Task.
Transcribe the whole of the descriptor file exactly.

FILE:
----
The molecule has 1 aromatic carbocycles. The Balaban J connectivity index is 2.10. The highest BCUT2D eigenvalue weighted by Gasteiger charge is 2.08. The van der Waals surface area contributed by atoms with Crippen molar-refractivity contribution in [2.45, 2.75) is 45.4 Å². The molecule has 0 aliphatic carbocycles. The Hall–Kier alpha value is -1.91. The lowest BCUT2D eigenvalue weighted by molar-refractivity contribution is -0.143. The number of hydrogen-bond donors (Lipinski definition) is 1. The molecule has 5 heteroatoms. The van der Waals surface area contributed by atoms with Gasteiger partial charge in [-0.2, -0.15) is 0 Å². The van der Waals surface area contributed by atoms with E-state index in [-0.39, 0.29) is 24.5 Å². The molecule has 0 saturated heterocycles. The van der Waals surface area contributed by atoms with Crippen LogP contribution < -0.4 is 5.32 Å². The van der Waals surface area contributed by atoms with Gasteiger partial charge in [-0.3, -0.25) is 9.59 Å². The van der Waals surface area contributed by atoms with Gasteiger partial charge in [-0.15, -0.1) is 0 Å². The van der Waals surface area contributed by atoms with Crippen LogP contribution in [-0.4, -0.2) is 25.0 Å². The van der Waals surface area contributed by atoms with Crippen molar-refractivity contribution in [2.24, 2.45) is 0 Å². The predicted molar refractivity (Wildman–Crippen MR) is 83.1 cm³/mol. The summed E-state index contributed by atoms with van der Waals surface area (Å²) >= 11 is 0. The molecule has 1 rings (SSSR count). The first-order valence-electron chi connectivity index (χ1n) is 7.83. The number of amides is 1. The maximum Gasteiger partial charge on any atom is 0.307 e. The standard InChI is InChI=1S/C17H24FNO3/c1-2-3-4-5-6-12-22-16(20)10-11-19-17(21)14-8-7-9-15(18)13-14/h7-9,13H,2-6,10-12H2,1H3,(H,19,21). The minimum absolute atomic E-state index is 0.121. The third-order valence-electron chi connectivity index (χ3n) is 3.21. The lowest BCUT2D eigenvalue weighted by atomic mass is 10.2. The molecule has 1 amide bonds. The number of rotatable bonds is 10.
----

The molecule has 1 aromatic carbocycles. The Balaban J connectivity index is 2.10. The highest BCUT2D eigenvalue weighted by Gasteiger charge is 2.08. The van der Waals surface area contributed by atoms with Crippen molar-refractivity contribution in [2.45, 2.75) is 45.4 Å². The molecule has 0 aliphatic carbocycles. The Hall–Kier alpha value is -1.91. The lowest BCUT2D eigenvalue weighted by molar-refractivity contribution is -0.143. The number of hydrogen-bond donors (Lipinski definition) is 1. The molecule has 5 heteroatoms. The van der Waals surface area contributed by atoms with Gasteiger partial charge in [-0.2, -0.15) is 0 Å². The van der Waals surface area contributed by atoms with E-state index in [-0.39, 0.29) is 24.5 Å². The molecule has 0 saturated heterocycles. The van der Waals surface area contributed by atoms with Crippen LogP contribution < -0.4 is 5.32 Å². The van der Waals surface area contributed by atoms with Gasteiger partial charge in [-0.3, -0.25) is 9.59 Å². The van der Waals surface area contributed by atoms with Gasteiger partial charge in [-0.15, -0.1) is 0 Å². The van der Waals surface area contributed by atoms with Crippen LogP contribution in [-0.4, -0.2) is 25.0 Å². The van der Waals surface area contributed by atoms with Crippen molar-refractivity contribution in [2.24, 2.45) is 0 Å². The predicted molar refractivity (Wildman–Crippen MR) is 83.1 cm³/mol. The summed E-state index contributed by atoms with van der Waals surface area (Å²) >= 11 is 0. The molecule has 1 rings (SSSR count). The first-order valence-electron chi connectivity index (χ1n) is 7.83. The number of amides is 1. The maximum Gasteiger partial charge on any atom is 0.307 e. The standard InChI is InChI=1S/C17H24FNO3/c1-2-3-4-5-6-12-22-16(20)10-11-19-17(21)14-8-7-9-15(18)13-14/h7-9,13H,2-6,10-12H2,1H3,(H,19,21). The minimum absolute atomic E-state index is 0.121. The third-order valence-electron chi connectivity index (χ3n) is 3.21. The lowest BCUT2D eigenvalue weighted by atomic mass is 10.2. The molecule has 1 amide bonds. The number of rotatable bonds is 10.